Western media continue to cover the war in Ukraine—oday, March 10, they reported about Iran's nuclear negotiations with the West and the position of the United States, Europe, and Russia on this issue, analyzed what tribunal could sentence Vladimir Putin personally and the Kremlin elite, as well as explained why the bloody leader so clung to Mariupol and arranges a real genocide there, if only capture the city.
Iran begins to put pressure on United States
According to Reuters, on Thursday, March 10, Iran upped the ante in nuclear talks with world powers, saying the United States was being forced to back down on "unacceptable offers" just as prospects for a deal were being questioned by last-minute Russian demands.
Eleven months of negotiations to resume the 2015 nuclear deal that lifted sanctions on Iran in exchange for curbing its nuclear program have reached their final stage. But they stopped last week when Moscow demanded sweeping guarantees from the US that Western sanctions against Russia over its invasion of Ukraine would not affect its trade with Iran.
Iran's chief negotiator Ali Bagheri returned to Vienna after holding consultations in Tehran and met with negotiator Enrique Mora of the European Union.
Mora interrupted the informal meetings on Monday, saying it was time for political decisions to be made to finalize the talks.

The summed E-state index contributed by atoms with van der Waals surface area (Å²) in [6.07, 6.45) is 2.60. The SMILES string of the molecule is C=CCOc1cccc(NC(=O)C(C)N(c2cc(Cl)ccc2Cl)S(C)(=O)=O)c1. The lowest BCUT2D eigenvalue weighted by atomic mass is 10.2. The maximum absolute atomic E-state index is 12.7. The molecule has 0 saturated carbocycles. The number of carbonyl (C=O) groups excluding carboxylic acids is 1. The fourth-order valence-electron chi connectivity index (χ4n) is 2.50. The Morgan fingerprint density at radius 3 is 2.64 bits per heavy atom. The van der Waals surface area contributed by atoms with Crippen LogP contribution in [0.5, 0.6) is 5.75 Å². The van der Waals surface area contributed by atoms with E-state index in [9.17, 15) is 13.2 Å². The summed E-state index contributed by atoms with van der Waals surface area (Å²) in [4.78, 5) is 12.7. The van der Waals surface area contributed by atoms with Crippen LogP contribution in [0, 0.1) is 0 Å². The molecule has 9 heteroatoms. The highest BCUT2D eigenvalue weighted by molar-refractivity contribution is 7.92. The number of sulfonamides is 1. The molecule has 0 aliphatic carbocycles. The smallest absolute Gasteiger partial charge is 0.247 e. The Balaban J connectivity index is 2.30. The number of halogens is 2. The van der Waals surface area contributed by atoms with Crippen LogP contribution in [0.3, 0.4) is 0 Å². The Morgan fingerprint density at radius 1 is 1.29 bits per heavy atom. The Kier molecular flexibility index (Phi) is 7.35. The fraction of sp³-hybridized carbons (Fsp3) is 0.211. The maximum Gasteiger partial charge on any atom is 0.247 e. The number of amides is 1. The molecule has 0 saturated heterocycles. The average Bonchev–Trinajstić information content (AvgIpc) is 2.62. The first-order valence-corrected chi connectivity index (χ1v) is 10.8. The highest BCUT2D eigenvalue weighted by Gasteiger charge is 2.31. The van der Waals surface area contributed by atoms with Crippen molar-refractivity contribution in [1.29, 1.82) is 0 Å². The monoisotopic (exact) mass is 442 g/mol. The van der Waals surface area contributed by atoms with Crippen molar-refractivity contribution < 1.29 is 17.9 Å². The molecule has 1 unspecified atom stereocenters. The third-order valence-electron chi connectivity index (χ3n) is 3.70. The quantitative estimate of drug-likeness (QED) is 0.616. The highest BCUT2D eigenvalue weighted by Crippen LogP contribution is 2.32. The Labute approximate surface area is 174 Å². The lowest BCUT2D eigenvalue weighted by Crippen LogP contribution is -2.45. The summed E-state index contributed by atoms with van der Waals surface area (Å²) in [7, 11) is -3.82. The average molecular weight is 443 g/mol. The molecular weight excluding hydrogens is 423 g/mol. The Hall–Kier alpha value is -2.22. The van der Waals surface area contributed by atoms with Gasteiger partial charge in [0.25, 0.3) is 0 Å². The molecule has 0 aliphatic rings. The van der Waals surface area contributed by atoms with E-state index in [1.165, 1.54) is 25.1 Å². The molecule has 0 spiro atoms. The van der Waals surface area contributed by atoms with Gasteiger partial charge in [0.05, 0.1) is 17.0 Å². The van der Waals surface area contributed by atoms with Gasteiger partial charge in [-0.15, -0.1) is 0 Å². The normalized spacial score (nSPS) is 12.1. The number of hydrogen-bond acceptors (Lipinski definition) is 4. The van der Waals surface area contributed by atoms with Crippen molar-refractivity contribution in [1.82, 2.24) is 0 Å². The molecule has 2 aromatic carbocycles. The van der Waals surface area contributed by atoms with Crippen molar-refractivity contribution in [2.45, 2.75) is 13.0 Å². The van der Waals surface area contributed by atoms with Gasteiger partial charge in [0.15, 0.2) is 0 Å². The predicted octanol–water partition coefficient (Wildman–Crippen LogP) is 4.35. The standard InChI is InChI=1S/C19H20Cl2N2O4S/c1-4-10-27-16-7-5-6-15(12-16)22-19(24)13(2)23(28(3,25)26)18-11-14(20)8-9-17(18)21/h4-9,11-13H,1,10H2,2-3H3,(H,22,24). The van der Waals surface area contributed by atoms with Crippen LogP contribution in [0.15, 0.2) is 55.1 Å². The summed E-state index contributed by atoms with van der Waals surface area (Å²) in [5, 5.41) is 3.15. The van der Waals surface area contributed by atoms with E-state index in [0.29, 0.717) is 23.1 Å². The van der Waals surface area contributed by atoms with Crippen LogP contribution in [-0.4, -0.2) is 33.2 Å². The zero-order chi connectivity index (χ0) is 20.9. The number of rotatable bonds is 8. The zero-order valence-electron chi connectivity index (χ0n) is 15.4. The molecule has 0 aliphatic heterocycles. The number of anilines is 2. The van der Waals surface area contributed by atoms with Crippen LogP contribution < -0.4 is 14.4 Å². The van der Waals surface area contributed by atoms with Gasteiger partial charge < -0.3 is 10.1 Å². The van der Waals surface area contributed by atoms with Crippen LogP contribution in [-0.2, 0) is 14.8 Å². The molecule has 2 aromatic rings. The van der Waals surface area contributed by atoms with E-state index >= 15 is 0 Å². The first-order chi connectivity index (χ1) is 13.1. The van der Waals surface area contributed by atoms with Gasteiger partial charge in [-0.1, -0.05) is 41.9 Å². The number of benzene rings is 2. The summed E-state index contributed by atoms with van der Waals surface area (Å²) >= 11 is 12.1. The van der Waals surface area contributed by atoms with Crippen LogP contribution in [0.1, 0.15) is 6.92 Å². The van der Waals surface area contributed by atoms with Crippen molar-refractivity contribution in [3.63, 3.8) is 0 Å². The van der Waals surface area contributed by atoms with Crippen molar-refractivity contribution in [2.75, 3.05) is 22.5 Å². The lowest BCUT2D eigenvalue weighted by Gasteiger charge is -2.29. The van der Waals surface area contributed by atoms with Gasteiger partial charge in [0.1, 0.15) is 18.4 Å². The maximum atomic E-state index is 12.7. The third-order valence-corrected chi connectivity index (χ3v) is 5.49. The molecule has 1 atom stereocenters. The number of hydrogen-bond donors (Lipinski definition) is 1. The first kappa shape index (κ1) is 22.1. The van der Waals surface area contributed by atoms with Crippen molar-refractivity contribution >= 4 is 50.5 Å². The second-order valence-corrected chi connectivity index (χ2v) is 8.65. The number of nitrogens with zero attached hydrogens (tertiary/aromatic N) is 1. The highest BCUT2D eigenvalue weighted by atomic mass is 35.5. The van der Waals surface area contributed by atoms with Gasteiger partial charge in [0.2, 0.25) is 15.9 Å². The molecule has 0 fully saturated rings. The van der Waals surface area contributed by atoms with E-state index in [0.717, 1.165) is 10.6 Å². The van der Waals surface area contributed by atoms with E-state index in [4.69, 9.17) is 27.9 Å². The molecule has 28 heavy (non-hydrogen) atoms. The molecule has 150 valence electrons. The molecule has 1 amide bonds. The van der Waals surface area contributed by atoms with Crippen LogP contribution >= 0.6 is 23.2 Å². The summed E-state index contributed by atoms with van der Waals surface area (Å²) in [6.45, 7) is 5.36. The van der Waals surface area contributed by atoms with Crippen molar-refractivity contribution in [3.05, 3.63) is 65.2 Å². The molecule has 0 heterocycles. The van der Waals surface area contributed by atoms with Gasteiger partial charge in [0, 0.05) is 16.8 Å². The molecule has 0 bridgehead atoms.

Tehran: "Who will help us in the future?"
On Thursday, March 10, several Iranian officials strengthened Iran's position. After months of silence in the talks, Supreme Leader Ali Khamenei, according to the Tasnim news agency, said Iran would not be naive and pressured to reduce its defense power and regional presence and progress in nuclear technology.
"Regional presence gives us strategic depth and more power. Why should we give it up? Scientific progress in the nuclear industry is related to our future needs, and if we refuse this, who will help us in the future?" he said.
Senior security official Ali Shamkhani, secretary of Iran's Supreme National Security Council, accused the US on Twitter of not making the necessary decisions, making negotiations difficult.
Four Western diplomats told Reuters that the overall plan for the deal had been finalized with only minor adjustments left to be made. They insisted that Russia was the main obstacle.
Iranian officials remain cautious about Russian demands, but suggested on Thursday that there were still serious unresolved issues in nuclear talks.
Iran demands guarantees and easing of sanctions
The news agency Tasnim quoted an Iranian official as saying that important nuances related to guarantees and sanctions remain undefined.
Iran has also stated it needs guarantees that no future US president will ever back out of the nuclear deal.